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How to tell search engines not to crawl your entire website?

There are two main reasons why you need to tell the search engine robots not to crawl certain sections of your website directories and files.

Directories that store your backend programs, associated class files and javascript files serve no purpose for the search engines. Hence why expose these to them.

Besides, when a search engine robot is crawling on your website, drilling down to every directory, sub-directory and files; it is consuming bandwidth. Bandwidth is money because you pay to your hosting provider for the bandwidth that you consume. Naturally, you would like the precious bandwidth to be available more for your site visitors and less for your search engines.

Hence, the need to tell search engines what not to crawl.

Fortunately, the world wide web provides for an REP (Robots Exclusion Protocol) for communicating this to the search engines. When an REP compliant robot (most search engine robots are) visits your website, it first looks for a robots.txt file in your website home directory. If this file exists, it will read through all instructions contained in the file and accordingly decide what not to crawl. So, it is this file where you need to tell the search engines not to crawl certain sections of your website directory and file structure.


Points to Note:

  1. The robots.txt file is a single file that must reside on your website's home directory so that it can be fetched with the url – http://www.yoursitename.com/robots.txt
  2. The file name must be in lowercase only.
  3. If you have a situation where different webmasters work on the same domain under different directories, you will need to co-ordinate with them to obtain a list of directories that are not to be crawled, and put the suitable Disallow instructions in your single robots.txt file. You cannot have multiple such files existing in different sub-directories, as the search engine will only read the one which is under your home directory.
  4. Do not use Allow field to explicitly allow certain directories/files. Most search engines do not support this at the moment.

Format of the robots.txt file

Below is a sample robots.txt file.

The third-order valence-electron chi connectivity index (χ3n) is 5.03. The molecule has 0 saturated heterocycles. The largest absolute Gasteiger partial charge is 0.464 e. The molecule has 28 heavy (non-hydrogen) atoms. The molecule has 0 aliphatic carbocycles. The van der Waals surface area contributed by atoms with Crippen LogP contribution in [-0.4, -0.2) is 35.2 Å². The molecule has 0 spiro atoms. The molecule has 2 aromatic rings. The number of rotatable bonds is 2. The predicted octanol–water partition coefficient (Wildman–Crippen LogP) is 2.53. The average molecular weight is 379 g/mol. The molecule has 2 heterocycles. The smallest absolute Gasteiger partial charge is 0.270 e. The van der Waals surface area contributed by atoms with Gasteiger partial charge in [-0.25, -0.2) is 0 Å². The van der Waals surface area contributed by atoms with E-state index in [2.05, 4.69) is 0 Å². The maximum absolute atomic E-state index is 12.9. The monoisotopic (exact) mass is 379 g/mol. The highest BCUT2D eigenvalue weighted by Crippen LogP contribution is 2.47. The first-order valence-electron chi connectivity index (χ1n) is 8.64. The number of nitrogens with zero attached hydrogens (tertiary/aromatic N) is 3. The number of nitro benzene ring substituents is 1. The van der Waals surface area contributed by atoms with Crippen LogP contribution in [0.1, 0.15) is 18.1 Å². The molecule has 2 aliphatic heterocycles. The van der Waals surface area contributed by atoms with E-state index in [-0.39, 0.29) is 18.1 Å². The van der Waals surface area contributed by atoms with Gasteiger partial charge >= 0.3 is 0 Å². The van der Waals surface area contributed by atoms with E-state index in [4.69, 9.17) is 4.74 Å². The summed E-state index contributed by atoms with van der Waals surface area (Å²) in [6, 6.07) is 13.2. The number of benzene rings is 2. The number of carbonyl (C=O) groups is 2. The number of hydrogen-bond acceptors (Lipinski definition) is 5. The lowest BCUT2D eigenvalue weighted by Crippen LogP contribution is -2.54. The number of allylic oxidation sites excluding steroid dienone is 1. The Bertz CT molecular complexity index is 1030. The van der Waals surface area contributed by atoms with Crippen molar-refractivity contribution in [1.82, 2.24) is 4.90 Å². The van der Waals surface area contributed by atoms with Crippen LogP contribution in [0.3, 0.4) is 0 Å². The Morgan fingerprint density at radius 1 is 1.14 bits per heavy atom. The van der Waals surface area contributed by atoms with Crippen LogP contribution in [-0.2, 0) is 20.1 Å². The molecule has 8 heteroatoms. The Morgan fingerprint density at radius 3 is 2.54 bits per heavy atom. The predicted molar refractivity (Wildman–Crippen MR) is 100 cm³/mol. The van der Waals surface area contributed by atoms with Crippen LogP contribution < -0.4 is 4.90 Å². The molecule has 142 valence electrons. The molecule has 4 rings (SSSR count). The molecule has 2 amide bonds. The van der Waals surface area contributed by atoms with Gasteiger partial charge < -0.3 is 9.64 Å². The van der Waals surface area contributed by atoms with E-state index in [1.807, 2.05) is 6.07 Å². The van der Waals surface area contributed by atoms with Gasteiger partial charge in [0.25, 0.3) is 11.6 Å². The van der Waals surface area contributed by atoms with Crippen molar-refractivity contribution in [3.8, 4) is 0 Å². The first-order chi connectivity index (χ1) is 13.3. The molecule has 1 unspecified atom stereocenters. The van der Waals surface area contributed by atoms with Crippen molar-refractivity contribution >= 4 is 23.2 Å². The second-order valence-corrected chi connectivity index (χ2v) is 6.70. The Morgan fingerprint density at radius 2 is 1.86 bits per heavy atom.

typical robots.txt file format

In the above example, all files in four directories and additionally one specific file, are excluded. Note that you need to place a separate Disallow line for every directory or specific file that you want excluded. Also, you cannot use regular expressions to specify multiple directories. For instance, an entry like - Disallow: /doc/*.pvt would be invalid. The only place where a * character is allowed is in the User-agent field – here the * indicates all robots.

When a search engine robot finds a robots.txt file as in the above example, it will crawl though all directories and files except the ones listed above against Disallow fields.


A point of caution: The robots.txt file is publicly viewable, thereby exposing the internal structure of your website directories and files. Hence, you should organize your directories and files in such a manner that you do not have to expose too much. See below for a suggested structure.

typical website directory structure



Some more Examples

If you do not wish to exercise any restrictions for search engine robots and allow access to your entire website, you can do one of the following:

  1. Do not have a robots.txt file.
  2. Have an empty robots.txt file.
  3. Have a robots.txt file with the following entry:

    User-agent: *
    Disallow:


Disallow all search engines completely

User-agent: *
Disallow: /


Disallow all search engines completely, and only allow Google to crawl your website

User-agent: *
Disallow: /
User-agent: Googlebot
Disallow:



Submitting a Sitemap using robots.txt

You would have noticed in the first image above that there is a sitemap entry - Sitemap: http://www.how2lab.com/sitemap.xml. This entry allows you to tell search engines that you have an xml sitemap prepared especiialy for them and where it is located. (Read more about How to build a search engine friendly sitemap).

Note that this directive is independent of the User-agent line, hence it does not matter where your place it in your robots.txt file.



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About the Author

Rajeev Kumar
CEO, Computer Solutions
Jamshedpur, India

Rajeev Kumar is the primary author of How2Lab. He is a B.Tech. from IIT Kanpur with several years of experience in IT education and Software development. He has taught a wide spectrum of people including fresh young talents, students of XLRI, industry professionals, and govt. officials.

Rajeev has founded Computer Solutions & WebServicesWorldwide.com, and has hands-on experience of building variety of web applications and portals, that include - SAAS based ERP & e-commerce systems, independent B2B, B2C, Matrimonial & Job portals, and many more.



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